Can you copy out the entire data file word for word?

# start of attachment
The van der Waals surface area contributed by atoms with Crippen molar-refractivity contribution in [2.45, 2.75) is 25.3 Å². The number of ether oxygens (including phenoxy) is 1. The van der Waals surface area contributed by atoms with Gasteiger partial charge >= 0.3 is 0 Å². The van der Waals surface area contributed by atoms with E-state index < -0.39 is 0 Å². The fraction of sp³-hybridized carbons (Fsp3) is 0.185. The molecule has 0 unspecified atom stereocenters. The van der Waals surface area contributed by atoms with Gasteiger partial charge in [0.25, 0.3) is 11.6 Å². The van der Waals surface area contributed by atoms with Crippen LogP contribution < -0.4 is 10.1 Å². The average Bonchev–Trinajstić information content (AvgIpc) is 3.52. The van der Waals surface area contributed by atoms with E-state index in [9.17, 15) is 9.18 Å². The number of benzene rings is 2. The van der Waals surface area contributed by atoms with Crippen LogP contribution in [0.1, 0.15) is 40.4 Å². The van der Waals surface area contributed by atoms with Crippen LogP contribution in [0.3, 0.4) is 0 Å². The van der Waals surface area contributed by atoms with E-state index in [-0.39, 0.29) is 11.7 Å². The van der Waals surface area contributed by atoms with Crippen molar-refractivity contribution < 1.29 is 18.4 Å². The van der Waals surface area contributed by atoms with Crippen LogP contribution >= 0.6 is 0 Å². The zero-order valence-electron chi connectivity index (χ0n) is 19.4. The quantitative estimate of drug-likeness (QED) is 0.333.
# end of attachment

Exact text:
The van der Waals surface area contributed by atoms with Crippen molar-refractivity contribution in [2.45, 2.75) is 25.3 Å². The number of ether oxygens (including phenoxy) is 1. The van der Waals surface area contributed by atoms with Gasteiger partial charge >= 0.3 is 0 Å². The van der Waals surface area contributed by atoms with E-state index < -0.39 is 0 Å². The fraction of sp³-hybridized carbons (Fsp3) is 0.185. The molecule has 0 unspecified atom stereocenters. The van der Waals surface area contributed by atoms with Gasteiger partial charge in [0.25, 0.3) is 11.6 Å². The van der Waals surface area contributed by atoms with Crippen LogP contribution < -0.4 is 10.1 Å². The average Bonchev–Trinajstić information content (AvgIpc) is 3.52. The van der Waals surface area contributed by atoms with E-state index in [9.17, 15) is 9.18 Å². The number of benzene rings is 2. The van der Waals surface area contributed by atoms with Crippen LogP contribution in [0.1, 0.15) is 40.4 Å². The van der Waals surface area contributed by atoms with Crippen LogP contribution in [0.3, 0.4) is 0 Å². The van der Waals surface area contributed by atoms with E-state index in [-0.39, 0.29) is 11.7 Å². The van der Waals surface area contributed by atoms with Crippen molar-refractivity contribution < 1.29 is 18.4 Å². The van der Waals surface area contributed by atoms with Crippen LogP contribution >= 0.6 is 0 Å². The zero-order valence-electron chi connectivity index (χ0n) is 19.4. The quantitative estimate of drug-likeness (QED) is 0.333.